How to Deal With a Tire Exploding While Driving

A tire blowing out at speed can be a dangerous and scary event, but a little education and the ability to remain calm will serve you well.

Steps

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    Stay calm. Avoid panic and stomping on the brakes.
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    If the blown tire is on the rear end of the car, gradually slow down and pull to the side of the road. The car may vibrate badly, but it is unlikely that it will cause you to lose control.
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    If the blown tire is on the front end (steering tires) you will most likely feel a very strong pull to the left or right (depending on which tire blew out). Don't panic! Grip the steering wheel firmly and force the car to straighten out.
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    Begin to very gradually slow down (some recommend even allowing the car to coast to a stop), applying heavy braking will apply weight to the front end and could cause the car to swerve even if you were holding the wheel firmly.
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    Once the car has stopped, it's time to change the tire.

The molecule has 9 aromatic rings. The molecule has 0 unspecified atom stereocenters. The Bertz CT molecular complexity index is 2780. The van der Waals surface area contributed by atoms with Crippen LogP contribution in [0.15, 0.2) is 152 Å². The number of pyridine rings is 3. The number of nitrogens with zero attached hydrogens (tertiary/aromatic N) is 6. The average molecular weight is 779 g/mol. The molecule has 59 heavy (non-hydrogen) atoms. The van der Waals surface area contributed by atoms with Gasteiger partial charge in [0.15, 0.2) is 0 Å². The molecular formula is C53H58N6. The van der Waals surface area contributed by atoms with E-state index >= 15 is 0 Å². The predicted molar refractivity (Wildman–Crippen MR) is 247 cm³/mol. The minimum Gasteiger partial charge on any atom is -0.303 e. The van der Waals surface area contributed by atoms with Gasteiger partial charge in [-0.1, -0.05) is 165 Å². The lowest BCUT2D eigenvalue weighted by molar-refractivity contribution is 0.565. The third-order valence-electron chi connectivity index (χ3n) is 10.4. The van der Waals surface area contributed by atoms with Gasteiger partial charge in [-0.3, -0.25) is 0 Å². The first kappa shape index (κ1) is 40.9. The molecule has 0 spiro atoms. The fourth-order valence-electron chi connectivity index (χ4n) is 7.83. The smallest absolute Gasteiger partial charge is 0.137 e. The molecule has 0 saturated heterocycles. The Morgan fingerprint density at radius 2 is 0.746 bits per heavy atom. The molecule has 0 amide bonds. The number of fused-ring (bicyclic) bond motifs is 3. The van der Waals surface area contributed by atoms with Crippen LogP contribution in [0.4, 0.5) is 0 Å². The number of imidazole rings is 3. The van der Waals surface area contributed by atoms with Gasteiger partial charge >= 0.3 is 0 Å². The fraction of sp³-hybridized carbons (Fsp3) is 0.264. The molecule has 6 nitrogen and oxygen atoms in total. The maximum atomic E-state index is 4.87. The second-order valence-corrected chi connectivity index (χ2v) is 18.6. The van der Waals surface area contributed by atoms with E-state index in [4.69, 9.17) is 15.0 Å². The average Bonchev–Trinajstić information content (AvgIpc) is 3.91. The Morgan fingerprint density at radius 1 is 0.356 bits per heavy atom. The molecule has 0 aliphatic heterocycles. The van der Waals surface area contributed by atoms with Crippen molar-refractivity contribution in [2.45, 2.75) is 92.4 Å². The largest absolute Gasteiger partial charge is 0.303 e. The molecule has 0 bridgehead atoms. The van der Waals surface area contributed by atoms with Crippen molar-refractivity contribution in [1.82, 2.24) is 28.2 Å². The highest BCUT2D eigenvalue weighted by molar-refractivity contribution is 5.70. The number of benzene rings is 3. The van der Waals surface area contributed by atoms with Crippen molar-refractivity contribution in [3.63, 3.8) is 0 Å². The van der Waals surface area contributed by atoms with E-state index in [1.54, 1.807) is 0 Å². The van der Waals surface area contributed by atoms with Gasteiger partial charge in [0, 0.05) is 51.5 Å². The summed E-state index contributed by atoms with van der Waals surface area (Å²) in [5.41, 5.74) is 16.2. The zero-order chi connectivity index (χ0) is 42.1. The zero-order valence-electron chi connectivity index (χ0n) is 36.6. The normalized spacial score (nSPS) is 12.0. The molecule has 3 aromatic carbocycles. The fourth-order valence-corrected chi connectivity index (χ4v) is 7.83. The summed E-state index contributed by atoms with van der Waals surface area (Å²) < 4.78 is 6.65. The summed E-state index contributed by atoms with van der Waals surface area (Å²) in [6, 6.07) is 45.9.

Tips

  • Check with your local tire specialist to find out what pressures are acceptable for your tires, then get a tire gauge and learn how to properly use it.
  • Keep tires properly inflated (including the spare). A tire that's low on air may feel and look fine but can overheat and fail at high speed.
  • The majority of tire failures are due to driver negligence. Allowing tires to become excessively worn is among the top causes of tie failure at highway speeds.
  • While steering, keep your thumbs, fingers, and hands out of the center of the steering wheel. If the front tires turn quickly and your hands are inside the steering wheel, you could be injured.

Warnings

  • Make sure to pull well off the road if you can. Other drivers may see your car but not you, especially in low light conditions.
  • Tires that fail often have steel cording exposed, this can be extremely sharp and dangerous, even if you're wearing leather gloves. Be careful.

Article Info

Categories: Defensive Driving Skills & Safety